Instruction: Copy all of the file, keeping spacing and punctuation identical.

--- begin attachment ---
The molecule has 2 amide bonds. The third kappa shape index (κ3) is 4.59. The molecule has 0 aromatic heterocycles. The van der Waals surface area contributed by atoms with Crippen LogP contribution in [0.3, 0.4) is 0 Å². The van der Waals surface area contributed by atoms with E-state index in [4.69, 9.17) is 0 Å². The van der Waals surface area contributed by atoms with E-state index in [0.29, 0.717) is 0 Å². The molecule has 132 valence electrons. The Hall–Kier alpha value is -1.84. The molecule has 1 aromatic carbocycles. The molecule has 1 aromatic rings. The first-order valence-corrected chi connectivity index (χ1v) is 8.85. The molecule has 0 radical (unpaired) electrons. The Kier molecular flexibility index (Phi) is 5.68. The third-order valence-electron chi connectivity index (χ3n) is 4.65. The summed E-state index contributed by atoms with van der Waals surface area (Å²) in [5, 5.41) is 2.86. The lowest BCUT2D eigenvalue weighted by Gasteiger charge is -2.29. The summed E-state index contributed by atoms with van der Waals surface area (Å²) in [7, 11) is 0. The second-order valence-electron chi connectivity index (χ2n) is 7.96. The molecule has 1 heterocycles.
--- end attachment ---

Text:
The molecule has 2 amide bonds. The third kappa shape index (κ3) is 4.59. The molecule has 0 aromatic heterocycles. The van der Waals surface area contributed by atoms with Crippen LogP contribution in [0.3, 0.4) is 0 Å². The van der Waals surface area contributed by atoms with E-state index in [4.69, 9.17) is 0 Å². The van der Waals surface area contributed by atoms with E-state index in [0.29, 0.717) is 0 Å². The molecule has 132 valence electrons. The Hall–Kier alpha value is -1.84. The molecule has 1 aromatic carbocycles. The molecule has 1 aromatic rings. The first-order valence-corrected chi connectivity index (χ1v) is 8.85. The molecule has 0 radical (unpaired) electrons. The Kier molecular flexibility index (Phi) is 5.68. The third-order valence-electron chi connectivity index (χ3n) is 4.65. The summed E-state index contributed by atoms with van der Waals surface area (Å²) in [5, 5.41) is 2.86. The lowest BCUT2D eigenvalue weighted by Gasteiger charge is -2.29. The summed E-state index contributed by atoms with van der Waals surface area (Å²) in [7, 11) is 0. The second-order valence-electron chi connectivity index (χ2n) is 7.96. The molecule has 1 heterocycles.